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Posted: Wednesday July 13, 2005 11:27AM; Updated: Wednesday July 13, 2005 6:51PM
SI.com Experts' Picks (cont.)
Here's how our golf gurus think things will shake out at St. Andrews
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Rob Stanger, SI.com Golf Correspondent
Tiger Woods
Al Tielemans/SI
Who'll win? The last time The Open Championship was played at St. Andrews, Tiger Woods shot a record 19-under par. Look for Tiger to pick up where he left off in 2000.

Who'll contend? It appears that Ernie Els is starting to find his game. After a disappointing playoff loss to Todd Hamilton in last year's Open, look for Ernie to dial it in and attempt to keep up with Tiger, at least through the halfway point.

Who'll surprise? Luke Donald and Darren Clarke will use their good play from the European Tour and keep their momentum going.

Who'll disappoint? Phil Mickelson has not cracked the top 25 in his last four starts. Is Lefty out in left field? Or is he going to remember the stroke that got him a third-place finish in last year's Open? I think he is over-analyzing his game with all of his coaches and all of this input will create indecision.
Gary Van Sickle, Sports Illustrated Senior Writer
Tiger Woods
Al Tielemans/SI
Who'll win? Tiger Woods. He crushed the field like bugs the last time the Open was held at St. Andrews in 2000. He's not playing quite as well as he was then, but he's still the No. 1 player in the world. With his dominating length and bailout left on almost every hole, plus the fact that Tiger's got the best short game in golf and it appears his putting is coming around, he's as close to a lock as we can get.

Who'll contend? Ernie Els always plays well in the British Open. Even more important, he plays St. Andrews particularly well.

Who'll surprise? Jim Furyk. He hasn't played well in recent Opens. The reason? He used to hit shots with a rather flat trajectory but has improved and adjusted his swing over the years to better compete on the PGA Tour, which demands higher, softer shots. He has had trouble readjusting to playing lower, wind shots at the British, but he recognizes the problem and, frankly, is ticked off about it. Look for him to have a good week.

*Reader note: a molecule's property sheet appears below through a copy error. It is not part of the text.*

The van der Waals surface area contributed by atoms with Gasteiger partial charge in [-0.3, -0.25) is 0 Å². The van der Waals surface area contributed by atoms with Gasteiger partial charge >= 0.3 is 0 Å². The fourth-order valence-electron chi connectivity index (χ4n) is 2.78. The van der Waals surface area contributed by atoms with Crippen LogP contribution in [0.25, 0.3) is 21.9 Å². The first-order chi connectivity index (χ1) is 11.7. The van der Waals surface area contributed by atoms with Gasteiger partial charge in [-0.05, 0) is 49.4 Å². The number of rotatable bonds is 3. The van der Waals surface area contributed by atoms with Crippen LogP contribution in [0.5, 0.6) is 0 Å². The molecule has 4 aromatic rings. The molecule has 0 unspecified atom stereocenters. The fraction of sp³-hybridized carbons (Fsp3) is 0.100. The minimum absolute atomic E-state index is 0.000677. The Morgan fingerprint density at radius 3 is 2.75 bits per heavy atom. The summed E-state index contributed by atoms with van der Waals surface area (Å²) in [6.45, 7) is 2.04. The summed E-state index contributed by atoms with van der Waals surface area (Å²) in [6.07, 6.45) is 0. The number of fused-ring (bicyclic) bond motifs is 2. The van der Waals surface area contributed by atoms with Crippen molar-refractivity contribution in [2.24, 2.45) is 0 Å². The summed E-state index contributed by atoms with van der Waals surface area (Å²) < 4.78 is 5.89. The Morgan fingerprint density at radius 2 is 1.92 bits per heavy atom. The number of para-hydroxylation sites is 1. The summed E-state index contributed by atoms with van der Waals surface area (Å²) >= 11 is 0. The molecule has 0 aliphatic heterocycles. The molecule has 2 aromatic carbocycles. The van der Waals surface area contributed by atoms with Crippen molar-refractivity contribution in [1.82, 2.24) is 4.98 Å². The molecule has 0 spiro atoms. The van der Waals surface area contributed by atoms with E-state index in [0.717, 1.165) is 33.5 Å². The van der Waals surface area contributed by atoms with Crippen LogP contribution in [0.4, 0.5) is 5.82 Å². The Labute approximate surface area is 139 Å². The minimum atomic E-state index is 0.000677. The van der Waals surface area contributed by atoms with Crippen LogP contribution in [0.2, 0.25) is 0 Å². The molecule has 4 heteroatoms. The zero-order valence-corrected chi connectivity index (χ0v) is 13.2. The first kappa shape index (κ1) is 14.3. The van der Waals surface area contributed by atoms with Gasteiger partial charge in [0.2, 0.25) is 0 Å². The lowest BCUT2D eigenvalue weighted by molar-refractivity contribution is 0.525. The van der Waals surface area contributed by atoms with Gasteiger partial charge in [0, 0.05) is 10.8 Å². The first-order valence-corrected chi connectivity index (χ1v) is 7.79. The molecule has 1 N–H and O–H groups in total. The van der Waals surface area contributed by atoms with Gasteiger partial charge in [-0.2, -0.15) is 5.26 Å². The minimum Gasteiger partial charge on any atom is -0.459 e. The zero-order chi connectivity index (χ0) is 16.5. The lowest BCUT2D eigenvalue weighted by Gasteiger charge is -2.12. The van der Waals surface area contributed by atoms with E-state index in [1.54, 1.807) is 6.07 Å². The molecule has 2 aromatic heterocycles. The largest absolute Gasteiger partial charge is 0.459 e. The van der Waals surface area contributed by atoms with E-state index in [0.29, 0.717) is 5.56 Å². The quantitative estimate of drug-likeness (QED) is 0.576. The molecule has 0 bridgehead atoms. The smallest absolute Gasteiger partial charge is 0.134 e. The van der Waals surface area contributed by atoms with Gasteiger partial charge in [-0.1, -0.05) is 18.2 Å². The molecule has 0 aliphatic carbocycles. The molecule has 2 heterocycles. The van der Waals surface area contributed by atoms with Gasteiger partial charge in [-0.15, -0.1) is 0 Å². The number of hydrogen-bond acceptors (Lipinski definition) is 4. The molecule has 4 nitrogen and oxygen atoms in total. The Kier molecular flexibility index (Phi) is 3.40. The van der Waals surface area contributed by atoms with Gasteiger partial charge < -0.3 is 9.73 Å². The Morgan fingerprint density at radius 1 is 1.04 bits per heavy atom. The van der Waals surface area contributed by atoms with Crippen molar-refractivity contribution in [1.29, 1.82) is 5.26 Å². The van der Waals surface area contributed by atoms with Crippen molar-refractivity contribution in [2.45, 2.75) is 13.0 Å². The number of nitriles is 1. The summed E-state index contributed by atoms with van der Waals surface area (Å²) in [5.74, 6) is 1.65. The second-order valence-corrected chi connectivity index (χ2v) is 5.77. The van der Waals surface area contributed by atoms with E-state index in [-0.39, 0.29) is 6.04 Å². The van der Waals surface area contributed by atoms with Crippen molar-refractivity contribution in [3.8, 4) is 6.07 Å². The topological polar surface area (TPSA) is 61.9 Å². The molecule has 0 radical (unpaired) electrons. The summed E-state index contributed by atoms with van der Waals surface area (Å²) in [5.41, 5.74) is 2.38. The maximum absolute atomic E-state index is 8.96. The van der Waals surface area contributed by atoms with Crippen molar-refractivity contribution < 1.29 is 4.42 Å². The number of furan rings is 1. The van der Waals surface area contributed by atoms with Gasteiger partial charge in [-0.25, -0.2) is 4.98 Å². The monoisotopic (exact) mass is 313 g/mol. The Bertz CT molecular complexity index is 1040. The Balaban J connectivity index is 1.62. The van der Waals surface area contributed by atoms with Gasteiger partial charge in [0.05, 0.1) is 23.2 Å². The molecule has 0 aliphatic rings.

Who'll disappoint? Vijay Singh. He's been searching for a putting stroke all year and while he's been able to win a couple of tournaments, he easily could have won five or six if his putter was on. Look for the putter to continue to hold him back.
Scott Wraight, SI.com Associate Producer
Tiger Woods
Fred Vuich/SI
Who'll win? Tiger Woods. Tiger's game appears to be running on all cylinders. Now that I'm finally convinced Tiger's swing is where it should be, he's going to run away from the field again this year, winning by at least four strokes.

Who'll contend? Ernie Els, David Toms and Davis Love III. If Tiger stumbles, Els will win. His game is in great shape. Toms missed the cut at the Masters, but showed some real tenacity with a 15th at the U.S. Open. DLIII hasn't played well this year, so this pick is pretty much a gut instinct. What makes Love promising is the way he played at Pinehurst for the U.S. Open, where he finished in a tie for 6th.

Who'll surprise? John Daly and Thomas Bjorn. The Daly pick was based on the course, as he won the '95 British Open at St. Andrews. It'll be a tale of two Johns -- Daly will either miss the cut or play very well. Bjorn's name always seems to appear near the top of British Open leaderboards. In nine Opens, Bjorn has five made cuts and four top 10s, including three in his last four years. Also keep an eye on Thomas Levet, who has finished in the top 25 in last three British Opens.

Who'll disappoint? Phil Mickelson and Retief Goosen. I think Lefty puts too much pressure on himself entering a major -- and that will be the case again this week. Goosen has been hot and cold all year, and the British Open won't be an exception. Goosen will most likely manage one solid round, a couple of decent rounds and a subpar round. I think we're still trying to figure out what happened to the "unflappable" Goosen in the final round of the U.S. Open.